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Are you realistic about retirement?

Posted by Anna Sofat on 19 July 2017

Research shows most people are not saving enough for retirement. People need to face up to their financial circumstances and take action rather than bury head in sand

Government pension provisions are dwindling. Life expectancy is rising. The cost of living is increasing.

All factors that add up to one inevitable outcome; an increased need to save for retirement.

Yet research shows that around 90% of Brits are not saving enough for their retirement; with the average person falling short of their ideal retirement income by £23,000 (source: Money Wise).

In light of recent changes to the state pension and the abolition of the default retirement age, many of us will have to work more years and wait longer until we can access the state pension, with some questioning whether any state pension provisions will be available at all for future generations.

Despite the fact that alongside auto enrolment, pension freedoms have thrust retirement savings vehicles into the limelight, it still seems that we like to think of retirement as being a dim and distant future away. For others, pension contributions are simply forced to the bottom of the pile; the rising cost of property and cost of living generally means those in their 30s and 40s can be left feeling financially squeezed before they can even consider paying into a pension or other investments.

So what should you do if you’ve neglected long-term planning? Our first piece of advice is not to bury your head in the sand! Starting a retirement saving plan at even a late stage is better than doing nothing altogether. Here are some other thoughts…

What’s your agenda?

The starting point for working out what you will need in retirement and what you therefore need to save to get there, you need to set out a plan for where you want to get to. The majority of us will want to have a comfortable retirement; perhaps going on holiday a few times a year, being in a position to pay off the mortgage and having money left over to enjoy hobbies or treat family members.

You also need to think about how long you want to work for. Obviously the earlier you plan to retire, the more you will need to put away over the coming years, unless you’re lucky enough to have a property portfolio or other means of generating a lump sum as you reach retirement.

There are lots of tools available online that provide estimations of sums required for retirement and how much you need to save to get you there. Information is power – at least if you have the knowledge you can begin to formulate a plan.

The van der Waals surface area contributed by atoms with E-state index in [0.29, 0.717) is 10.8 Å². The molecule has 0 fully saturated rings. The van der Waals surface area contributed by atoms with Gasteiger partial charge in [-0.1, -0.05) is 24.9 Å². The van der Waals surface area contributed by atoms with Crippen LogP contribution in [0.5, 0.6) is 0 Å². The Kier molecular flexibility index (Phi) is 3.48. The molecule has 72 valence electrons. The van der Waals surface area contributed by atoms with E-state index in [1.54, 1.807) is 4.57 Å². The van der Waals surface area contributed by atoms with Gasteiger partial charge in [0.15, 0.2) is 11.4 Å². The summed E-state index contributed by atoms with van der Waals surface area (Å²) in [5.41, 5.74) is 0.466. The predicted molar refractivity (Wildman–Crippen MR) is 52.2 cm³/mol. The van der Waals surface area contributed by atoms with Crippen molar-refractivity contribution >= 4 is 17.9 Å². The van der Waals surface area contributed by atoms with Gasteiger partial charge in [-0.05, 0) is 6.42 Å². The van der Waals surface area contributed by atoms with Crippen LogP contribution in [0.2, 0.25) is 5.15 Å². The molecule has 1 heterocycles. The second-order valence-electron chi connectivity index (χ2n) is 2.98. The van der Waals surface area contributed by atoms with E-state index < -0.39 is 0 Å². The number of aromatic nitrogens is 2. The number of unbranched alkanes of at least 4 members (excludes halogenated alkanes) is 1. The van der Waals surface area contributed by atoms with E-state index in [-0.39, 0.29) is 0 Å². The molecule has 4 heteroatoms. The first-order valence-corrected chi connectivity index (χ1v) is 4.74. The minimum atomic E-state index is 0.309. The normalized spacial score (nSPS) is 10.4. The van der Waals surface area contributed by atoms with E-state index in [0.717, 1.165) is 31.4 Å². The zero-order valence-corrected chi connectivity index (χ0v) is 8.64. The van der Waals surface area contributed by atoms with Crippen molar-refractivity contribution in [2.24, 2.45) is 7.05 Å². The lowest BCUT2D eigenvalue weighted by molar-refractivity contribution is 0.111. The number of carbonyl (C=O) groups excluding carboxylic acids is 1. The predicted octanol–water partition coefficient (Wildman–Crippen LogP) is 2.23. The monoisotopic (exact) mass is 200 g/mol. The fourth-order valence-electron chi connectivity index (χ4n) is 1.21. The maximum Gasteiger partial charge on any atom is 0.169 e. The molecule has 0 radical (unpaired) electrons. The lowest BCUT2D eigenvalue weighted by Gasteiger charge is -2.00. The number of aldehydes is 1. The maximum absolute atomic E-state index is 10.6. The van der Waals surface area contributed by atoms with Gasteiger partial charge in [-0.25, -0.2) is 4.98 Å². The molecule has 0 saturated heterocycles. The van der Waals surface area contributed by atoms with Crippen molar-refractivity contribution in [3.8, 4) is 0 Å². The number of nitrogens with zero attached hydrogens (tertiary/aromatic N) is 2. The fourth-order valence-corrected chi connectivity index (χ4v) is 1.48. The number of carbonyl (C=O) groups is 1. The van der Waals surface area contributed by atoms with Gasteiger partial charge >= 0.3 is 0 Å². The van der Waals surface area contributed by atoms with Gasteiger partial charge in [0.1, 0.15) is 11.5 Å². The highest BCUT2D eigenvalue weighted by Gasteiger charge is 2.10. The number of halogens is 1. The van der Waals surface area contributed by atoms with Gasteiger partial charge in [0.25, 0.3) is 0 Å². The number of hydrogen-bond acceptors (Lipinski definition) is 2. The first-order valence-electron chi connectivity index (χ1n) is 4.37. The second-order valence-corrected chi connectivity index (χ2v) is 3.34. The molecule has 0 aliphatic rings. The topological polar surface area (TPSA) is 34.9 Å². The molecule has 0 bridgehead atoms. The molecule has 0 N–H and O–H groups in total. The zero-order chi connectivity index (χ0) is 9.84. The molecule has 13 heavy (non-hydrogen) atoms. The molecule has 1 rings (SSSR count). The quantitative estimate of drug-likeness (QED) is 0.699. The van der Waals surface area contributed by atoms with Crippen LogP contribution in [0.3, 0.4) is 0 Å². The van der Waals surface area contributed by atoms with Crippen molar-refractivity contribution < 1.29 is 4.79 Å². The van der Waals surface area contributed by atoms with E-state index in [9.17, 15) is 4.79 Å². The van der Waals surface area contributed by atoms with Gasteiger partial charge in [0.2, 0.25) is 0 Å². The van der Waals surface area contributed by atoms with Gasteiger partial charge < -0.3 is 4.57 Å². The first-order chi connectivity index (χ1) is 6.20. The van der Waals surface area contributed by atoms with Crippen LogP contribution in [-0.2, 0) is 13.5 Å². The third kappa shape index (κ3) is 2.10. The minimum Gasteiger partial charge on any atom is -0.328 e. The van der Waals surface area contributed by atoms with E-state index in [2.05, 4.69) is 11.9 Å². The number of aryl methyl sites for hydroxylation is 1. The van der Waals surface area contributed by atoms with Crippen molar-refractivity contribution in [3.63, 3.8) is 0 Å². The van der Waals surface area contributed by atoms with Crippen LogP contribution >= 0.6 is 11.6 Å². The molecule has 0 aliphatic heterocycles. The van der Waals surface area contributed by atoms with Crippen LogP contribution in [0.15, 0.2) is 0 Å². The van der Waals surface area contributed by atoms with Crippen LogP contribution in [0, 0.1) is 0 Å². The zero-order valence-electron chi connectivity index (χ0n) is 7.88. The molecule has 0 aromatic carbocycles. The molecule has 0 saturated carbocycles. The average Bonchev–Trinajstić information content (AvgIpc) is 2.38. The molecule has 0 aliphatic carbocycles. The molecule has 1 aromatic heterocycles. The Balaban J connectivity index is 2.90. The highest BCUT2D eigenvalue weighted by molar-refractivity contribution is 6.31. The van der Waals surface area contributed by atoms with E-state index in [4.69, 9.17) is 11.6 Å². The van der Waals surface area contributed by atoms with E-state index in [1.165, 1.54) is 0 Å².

Start saving early

As discussed above, planning for retirement is something the majority of us neglect to take seriously until relatively late on in life. The so-called ‘millennial’ generation appear to have an even more lackadaisical approach to the long-term with many finding the prospect of being able to ever get on the housing ladder an impossibility simply giving up; focusing instead on living for the now. 

However, as financial planners, this obviously isn’t an approach we advocate. As with most investments that are market linked, the longer pension investments are held, the more likely you are to see growth. Clearly, the greater the amount you manage to save during your working life, the greater your number of options will be when you reach retirement.

Don’t be put off by thinking you have to save thousands upon thousands to make a difference; even relatively modest amounts add up and anything you can put aside is better than nothing.

Take control

If you have worked at a few companies over the years, you may have built up a number of different pension funds. You may even have some that you’ve forgotten about! The best way to work out where to go next is to get a complete picture of your current situation and assess the way forward from there.

Once you have done this and put your new pension plan in place, don’t be tempted to sit on your laurels and hope for the best! It’s important to regularly review your pension savings and ensure you are on track. After all, your circumstances might change over the years. If you work with a financial adviser they can do this alongside you/on your behalf.

As well as paving the way for a better future, don’t forget that paying into a pension can bring other benefits – such as reducing corporation tax if you own your own company or maximising the availability of tax relief on income if you are employed/wish to make pension contributions personally.

For more advice and information on planning for retirement, please get in touch with us.